Understanding Bad Cholesterol

There are two types of cholesterol in the body: the good and bad. Low Density Lipoprotein (LDL) is referred to as bad cholesterol since high levels of LDL results to a higher risk of developing coronary and cardiovascular diseases. It interferes with healthy blood flow by sticking on artery walls and forming a thick and hard cholesterol plaque. This narrows the blood passages in a process called atherosclerosis.

There’s a good type of cholesterol, on the other hand, that is essential in preventing and reversing the adverse effects of LDL accumulation by extracting the bad cholesterol from the walls of the artery and removing them from the body through the liver. The body needs to have more of the good cholesterol in order to function properly. Good cholesterol is responsible for promoting the fluidity and permeability of membranes and it is also essential in the manufacturing of bile acids that breaks down fats and fat-soluble vitamins like vitamin K, vitamin E, vitamin D and vitamin A.

A person’s bad cholesterol level is greatly influenced by his diet and hereditary condition. Eating foods with high contents of saturated fats will result to the accumulation of bad cholesterol in the blood. Rich sources of saturated fats are dairy products and meat. Vegetable oils from cocoa, palm and coconut are also rich in saturated fats. There is a specific health condition which may result to high LDL levels despite minimal intake of saturated fats. This is called familial hypercholesterolemia which literally means more cholesterol in the blood. It can be inherited and is usually brought about by the lack of cholesterol receptors in the cells of the liver. Note that the liver is responsible for the processing of LDL cholesterol. This condition can result to atherosclerosis and other coronary diseases in early adulthood. High cholesterol levels have also been linked by different studies to diabetes.

There will always be a natural way of reducing the risk of health conditions such as coronary diseases and diabetes. Medical experts will always recommend healthy diet and active lifestyle on top of anything else. A group of researchers from the Hull York Medical School of the University of Hull found that eating one of our most favorite bitter-sweet treats can reduce the cholesterol levels of diabetic patients.

Dark Chocolate against High Cholesterol in Diabetics

An Overview

A group of researchers from the Hull York Medical School published a study in Diabetic Medicine saying that dark chocolate has the capacity to lower cholesterol levels in people suffering from diabetes. Their findings may sound incongruous but they have found that eating 45 grams of dark chocolate reduced the cholesterol levels of 12 diabetic participants in a study period of 4 months. The head of the research team and professor of diabetes and endocrinology, Steve Atkins, said that their study demonstrated that dark chocolate can result to the reduction of cardiovascular risk caused by insulin resistance and being overweight. The 12 participants had type 2 diabetes, a condition wherein cells are weakly responsive to insulin naturally produced by the body.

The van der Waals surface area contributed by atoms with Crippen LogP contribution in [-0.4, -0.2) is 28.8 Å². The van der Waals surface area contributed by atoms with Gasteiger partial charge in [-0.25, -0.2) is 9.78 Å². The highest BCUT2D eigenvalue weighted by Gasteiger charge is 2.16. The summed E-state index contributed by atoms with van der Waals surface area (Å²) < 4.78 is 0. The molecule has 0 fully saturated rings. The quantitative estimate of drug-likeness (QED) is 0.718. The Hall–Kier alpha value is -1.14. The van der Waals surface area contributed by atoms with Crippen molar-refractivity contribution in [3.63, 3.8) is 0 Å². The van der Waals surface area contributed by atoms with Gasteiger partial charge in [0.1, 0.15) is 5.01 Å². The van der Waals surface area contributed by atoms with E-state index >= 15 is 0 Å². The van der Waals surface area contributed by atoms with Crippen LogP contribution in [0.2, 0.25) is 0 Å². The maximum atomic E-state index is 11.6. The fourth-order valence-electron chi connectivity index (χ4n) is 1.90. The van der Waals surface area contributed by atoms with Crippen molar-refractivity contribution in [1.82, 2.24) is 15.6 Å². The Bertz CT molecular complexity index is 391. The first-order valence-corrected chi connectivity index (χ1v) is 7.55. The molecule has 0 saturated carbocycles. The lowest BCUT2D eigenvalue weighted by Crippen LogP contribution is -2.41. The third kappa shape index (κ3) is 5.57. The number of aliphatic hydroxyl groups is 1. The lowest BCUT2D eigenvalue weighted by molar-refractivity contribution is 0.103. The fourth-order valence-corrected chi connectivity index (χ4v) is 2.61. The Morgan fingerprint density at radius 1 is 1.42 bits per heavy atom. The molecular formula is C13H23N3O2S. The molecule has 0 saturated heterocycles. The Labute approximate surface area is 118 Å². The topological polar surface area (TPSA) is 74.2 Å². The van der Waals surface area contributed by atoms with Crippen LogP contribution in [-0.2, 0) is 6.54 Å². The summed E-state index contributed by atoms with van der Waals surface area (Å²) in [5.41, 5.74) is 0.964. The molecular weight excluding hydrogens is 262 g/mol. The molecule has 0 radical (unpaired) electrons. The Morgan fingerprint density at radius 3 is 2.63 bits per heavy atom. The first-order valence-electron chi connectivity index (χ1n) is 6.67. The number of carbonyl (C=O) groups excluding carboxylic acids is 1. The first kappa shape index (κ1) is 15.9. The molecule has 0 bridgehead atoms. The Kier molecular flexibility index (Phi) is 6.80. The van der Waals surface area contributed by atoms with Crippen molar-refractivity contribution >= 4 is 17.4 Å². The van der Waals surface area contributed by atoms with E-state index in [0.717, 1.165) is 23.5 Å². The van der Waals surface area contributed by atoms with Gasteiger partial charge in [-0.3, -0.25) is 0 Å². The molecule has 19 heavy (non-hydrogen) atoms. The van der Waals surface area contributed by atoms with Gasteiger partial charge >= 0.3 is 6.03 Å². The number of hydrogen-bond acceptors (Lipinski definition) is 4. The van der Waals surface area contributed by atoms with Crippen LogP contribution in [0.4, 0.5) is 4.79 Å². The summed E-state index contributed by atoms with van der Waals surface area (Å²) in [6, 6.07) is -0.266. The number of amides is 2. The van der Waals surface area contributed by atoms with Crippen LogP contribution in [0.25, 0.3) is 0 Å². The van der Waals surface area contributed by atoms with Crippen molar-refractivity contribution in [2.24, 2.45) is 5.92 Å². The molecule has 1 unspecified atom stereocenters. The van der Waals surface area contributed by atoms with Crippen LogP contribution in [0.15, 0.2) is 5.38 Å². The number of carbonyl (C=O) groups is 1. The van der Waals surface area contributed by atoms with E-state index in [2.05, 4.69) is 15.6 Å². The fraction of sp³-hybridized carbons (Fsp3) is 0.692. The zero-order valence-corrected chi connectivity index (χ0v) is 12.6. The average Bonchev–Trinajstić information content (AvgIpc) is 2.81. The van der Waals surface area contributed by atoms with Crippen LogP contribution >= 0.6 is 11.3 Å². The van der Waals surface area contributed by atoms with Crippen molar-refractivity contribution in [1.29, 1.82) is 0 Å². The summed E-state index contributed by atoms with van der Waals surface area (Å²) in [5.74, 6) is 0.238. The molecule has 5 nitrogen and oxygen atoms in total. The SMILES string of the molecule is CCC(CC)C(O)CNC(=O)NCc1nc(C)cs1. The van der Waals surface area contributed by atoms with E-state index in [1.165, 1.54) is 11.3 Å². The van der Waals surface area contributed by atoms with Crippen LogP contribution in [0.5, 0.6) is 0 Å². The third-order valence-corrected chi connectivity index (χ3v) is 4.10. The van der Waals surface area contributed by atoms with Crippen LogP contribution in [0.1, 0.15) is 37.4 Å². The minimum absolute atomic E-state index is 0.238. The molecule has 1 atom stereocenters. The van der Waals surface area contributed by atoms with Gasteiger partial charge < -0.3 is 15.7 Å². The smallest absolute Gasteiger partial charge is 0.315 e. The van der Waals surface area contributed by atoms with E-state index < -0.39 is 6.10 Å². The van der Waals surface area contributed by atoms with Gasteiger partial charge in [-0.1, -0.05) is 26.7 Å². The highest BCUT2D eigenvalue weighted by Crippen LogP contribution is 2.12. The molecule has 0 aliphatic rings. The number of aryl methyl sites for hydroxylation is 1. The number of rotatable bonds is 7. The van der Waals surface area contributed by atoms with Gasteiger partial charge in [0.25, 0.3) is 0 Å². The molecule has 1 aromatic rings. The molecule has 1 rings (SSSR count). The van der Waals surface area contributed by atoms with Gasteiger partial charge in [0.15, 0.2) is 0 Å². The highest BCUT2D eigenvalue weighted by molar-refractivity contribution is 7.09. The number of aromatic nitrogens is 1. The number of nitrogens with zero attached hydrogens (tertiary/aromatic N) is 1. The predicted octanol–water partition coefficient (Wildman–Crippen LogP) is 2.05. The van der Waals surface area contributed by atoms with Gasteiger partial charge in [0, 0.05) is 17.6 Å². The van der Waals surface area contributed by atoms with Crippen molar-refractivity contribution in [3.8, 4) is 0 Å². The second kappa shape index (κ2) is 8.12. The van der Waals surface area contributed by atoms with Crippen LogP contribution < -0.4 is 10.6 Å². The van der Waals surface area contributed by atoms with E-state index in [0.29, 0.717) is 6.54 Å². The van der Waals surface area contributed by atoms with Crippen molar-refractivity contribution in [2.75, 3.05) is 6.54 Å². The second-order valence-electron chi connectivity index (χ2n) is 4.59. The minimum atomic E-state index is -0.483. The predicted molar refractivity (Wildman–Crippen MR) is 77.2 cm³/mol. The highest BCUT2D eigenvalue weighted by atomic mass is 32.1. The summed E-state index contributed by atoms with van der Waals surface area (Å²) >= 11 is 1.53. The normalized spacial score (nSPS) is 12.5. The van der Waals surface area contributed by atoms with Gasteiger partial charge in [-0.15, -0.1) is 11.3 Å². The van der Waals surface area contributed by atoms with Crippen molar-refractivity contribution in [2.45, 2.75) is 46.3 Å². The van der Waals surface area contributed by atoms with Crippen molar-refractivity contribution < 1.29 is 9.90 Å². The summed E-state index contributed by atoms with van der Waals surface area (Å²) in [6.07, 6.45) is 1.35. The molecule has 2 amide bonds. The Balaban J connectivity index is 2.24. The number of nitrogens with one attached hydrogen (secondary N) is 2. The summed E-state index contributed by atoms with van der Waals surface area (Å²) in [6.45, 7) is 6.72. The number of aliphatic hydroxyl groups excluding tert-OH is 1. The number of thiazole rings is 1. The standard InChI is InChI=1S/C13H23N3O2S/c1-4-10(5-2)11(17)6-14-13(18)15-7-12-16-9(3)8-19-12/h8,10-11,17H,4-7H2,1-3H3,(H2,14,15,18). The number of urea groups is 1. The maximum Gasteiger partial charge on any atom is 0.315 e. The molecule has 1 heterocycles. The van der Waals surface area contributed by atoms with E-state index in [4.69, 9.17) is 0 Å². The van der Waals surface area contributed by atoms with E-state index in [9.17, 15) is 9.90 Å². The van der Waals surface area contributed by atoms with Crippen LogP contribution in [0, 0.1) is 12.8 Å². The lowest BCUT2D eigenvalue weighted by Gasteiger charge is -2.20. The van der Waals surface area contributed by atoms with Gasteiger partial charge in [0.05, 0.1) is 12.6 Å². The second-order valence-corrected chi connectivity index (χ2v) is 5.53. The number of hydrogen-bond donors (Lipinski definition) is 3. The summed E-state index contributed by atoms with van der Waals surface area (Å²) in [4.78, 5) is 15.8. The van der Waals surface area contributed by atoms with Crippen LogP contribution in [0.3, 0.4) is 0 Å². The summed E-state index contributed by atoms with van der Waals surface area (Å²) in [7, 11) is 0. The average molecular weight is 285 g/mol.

The Benefits of Polyphenols

The researchers linked the positive results of their study to polyphenols found in cocoa. This compound has a powerful anti-inflammatory property, making it a strong and effective antioxidant. As its natural function, polyphenols protect the cells from damage caused by free radicals and prevent the oxidation of LDL cholesterol which causes it to become glued to artery walls, causing atherosclerosis. A person can maintain high levels of polyphenols in the body by eating foods rich in polyphenols; topping the list is cacao alongside green tea and wine. The researchers suggested for chocolate manufacturers to create smaller packages of dark chocolate bars in order to give individuals with diabetes a better way to manage their intake of polyphenol-rich chocolates and so they can better take advantage of its benefits in lowering their blood cholesterol levels.

The Methodology and Results

The researchers recruited a group of 12 diabetic patients and gave them 3 bars of 15-gram dark chocolate bars per day for a period of 16 weeks. The chocolate bars contained 85 percent cocoa and other placebo bars did not have any cocoa content and was only dyed to achieve the same color as dark chocolate. They said that the bars were no bigger than a banana and, unlike the usual way of eating a banana, the bars were eaten at different points of the day. The researchers also said that dark chocolate has a low glycaemic index which related to the release of glucose into the blood stream from sugars.